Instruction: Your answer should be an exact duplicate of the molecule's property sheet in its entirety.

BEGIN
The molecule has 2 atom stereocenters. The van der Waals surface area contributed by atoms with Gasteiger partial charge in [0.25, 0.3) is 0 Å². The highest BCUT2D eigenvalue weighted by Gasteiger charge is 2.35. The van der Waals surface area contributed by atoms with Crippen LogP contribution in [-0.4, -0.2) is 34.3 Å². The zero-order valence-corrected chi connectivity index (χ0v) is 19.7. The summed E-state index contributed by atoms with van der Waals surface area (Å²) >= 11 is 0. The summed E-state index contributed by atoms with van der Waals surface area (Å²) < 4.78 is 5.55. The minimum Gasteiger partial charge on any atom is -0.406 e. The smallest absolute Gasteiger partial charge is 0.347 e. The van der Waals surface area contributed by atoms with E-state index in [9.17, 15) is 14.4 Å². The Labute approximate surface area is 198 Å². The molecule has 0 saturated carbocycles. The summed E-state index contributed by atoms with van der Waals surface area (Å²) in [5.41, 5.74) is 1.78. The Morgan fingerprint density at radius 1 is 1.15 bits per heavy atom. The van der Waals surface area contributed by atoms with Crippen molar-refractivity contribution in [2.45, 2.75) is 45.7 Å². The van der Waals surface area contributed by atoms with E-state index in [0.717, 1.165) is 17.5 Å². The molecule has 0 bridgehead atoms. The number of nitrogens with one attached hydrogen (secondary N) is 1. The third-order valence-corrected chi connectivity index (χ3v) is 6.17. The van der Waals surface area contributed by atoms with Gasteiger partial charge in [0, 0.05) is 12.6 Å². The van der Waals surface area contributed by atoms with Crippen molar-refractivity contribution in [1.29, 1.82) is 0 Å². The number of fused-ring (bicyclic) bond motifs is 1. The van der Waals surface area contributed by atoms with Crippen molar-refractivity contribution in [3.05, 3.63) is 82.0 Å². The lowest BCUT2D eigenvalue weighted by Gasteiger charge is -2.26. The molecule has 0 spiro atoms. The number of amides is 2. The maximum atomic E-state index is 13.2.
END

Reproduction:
The molecule has 2 atom stereocenters. The van der Waals surface area contributed by atoms with Gasteiger partial charge in [0.25, 0.3) is 0 Å². The highest BCUT2D eigenvalue weighted by Gasteiger charge is 2.35. The van der Waals surface area contributed by atoms with Crippen LogP contribution in [-0.4, -0.2) is 34.3 Å². The zero-order valence-corrected chi connectivity index (χ0v) is 19.7. The summed E-state index contributed by atoms with van der Waals surface area (Å²) >= 11 is 0. The summed E-state index contributed by atoms with van der Waals surface area (Å²) < 4.78 is 5.55. The minimum Gasteiger partial charge on any atom is -0.406 e. The smallest absolute Gasteiger partial charge is 0.347 e. The van der Waals surface area contributed by atoms with E-state index in [9.17, 15) is 14.4 Å². The Labute approximate surface area is 198 Å². The molecule has 0 saturated carbocycles. The summed E-state index contributed by atoms with van der Waals surface area (Å²) in [5.41, 5.74) is 1.78. The Morgan fingerprint density at radius 1 is 1.15 bits per heavy atom. The van der Waals surface area contributed by atoms with Crippen molar-refractivity contribution in [2.45, 2.75) is 45.7 Å². The van der Waals surface area contributed by atoms with E-state index in [0.717, 1.165) is 17.5 Å². The molecule has 0 bridgehead atoms. The number of nitrogens with one attached hydrogen (secondary N) is 1. The third-order valence-corrected chi connectivity index (χ3v) is 6.17. The van der Waals surface area contributed by atoms with Gasteiger partial charge in [0, 0.05) is 12.6 Å². The van der Waals surface area contributed by atoms with Crippen molar-refractivity contribution in [1.29, 1.82) is 0 Å². The number of fused-ring (bicyclic) bond motifs is 1. The van der Waals surface area contributed by atoms with Crippen molar-refractivity contribution in [3.05, 3.63) is 82.0 Å². The lowest BCUT2D eigenvalue weighted by Gasteiger charge is -2.26. The molecule has 0 spiro atoms. The number of amides is 2. The maximum atomic E-state index is 13.2.